next up previous contents
Next: Transferring information back Up: Rectification method Previous: Determining the distance between   Contents

Constructing the rectified image

The rectified images are built up row by row. Each row corresponds to a certain angular sector. The length along the epipolar line is preserved. Figure 7.7 clarifies these concepts. The coordinates of every epipolar line are saved in a list for later reference (i.e. transformation back to original images). The distance of the first and the last pixels are remembered for every epipolar line. This information allows a simple inverse transformation through the constructed look-up table.

Figure 7.7: The image is transformed from (x,y)-space to (r,$\theta $)-space. Note that the $\theta $-axis is non-uniform so that every epipolar line has an optimal width (this width is determined over the two images).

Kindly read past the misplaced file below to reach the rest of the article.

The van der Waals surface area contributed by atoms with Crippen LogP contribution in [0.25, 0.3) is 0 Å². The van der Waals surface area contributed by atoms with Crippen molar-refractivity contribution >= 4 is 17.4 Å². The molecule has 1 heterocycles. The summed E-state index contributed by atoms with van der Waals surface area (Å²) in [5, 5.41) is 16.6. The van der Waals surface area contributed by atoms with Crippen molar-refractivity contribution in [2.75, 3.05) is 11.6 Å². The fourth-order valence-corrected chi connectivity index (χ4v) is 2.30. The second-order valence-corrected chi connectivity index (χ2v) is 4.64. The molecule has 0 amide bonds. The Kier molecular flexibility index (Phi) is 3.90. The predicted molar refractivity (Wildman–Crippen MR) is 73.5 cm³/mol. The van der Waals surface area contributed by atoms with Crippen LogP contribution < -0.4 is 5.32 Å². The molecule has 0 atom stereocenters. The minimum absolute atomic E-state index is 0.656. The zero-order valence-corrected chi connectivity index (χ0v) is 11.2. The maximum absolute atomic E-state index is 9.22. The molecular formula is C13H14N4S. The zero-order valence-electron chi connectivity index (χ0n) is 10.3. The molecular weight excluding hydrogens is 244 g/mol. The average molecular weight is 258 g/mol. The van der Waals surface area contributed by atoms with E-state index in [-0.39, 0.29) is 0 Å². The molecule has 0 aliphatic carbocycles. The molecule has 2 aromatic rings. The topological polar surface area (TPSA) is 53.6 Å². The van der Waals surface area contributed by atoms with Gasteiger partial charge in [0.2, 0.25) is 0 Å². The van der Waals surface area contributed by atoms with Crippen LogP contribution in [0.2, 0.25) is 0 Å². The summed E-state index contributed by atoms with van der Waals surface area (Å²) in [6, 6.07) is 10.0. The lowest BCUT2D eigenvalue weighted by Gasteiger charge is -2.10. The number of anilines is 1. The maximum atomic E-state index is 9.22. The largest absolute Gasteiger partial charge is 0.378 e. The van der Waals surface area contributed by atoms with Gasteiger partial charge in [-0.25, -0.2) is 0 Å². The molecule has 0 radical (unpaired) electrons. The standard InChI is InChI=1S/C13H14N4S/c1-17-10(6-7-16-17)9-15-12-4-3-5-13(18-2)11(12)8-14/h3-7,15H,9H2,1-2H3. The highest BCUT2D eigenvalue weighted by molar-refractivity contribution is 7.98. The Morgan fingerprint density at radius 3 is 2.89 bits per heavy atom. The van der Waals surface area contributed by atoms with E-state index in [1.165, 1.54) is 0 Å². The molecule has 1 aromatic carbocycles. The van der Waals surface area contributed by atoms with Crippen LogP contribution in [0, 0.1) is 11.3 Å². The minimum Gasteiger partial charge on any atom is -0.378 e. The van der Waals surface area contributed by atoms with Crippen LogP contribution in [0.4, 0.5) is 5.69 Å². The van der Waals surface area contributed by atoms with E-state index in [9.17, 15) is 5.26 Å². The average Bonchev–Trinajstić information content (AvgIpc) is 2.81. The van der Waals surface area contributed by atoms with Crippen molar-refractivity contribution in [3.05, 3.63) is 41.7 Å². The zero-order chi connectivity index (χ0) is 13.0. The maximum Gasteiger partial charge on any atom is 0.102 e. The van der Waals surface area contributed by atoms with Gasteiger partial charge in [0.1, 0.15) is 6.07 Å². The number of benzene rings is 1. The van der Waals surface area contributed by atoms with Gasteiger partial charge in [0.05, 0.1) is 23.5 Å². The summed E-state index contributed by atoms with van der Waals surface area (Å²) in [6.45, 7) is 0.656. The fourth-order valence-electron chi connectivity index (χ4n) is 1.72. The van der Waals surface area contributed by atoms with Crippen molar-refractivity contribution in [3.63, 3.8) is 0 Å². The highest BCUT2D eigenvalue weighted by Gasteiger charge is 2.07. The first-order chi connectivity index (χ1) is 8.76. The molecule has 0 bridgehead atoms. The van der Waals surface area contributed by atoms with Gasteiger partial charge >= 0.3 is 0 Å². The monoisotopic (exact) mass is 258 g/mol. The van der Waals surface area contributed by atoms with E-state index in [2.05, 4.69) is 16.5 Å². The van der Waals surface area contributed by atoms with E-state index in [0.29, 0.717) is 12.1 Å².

\begin{figure}\centerline{\psfig{figure=stereo/imrectim.ps,width=8cm}}\end{figure}

Note that an upper bound for the image size is easily obtained. The height is bound by the contour of the image $ 2 \times (W + H)$. The width is bound by the diagonal $\sqrt{W^2+H^2} $. Note that the image size is uniquely determined with our procedure and that it is the minimum that can be achieved without pixel compression.


next up previous contents
Next: Transferring information back Up: Rectification method Previous: Determining the distance between   Contents
Marc Pollefeys 2002-11-22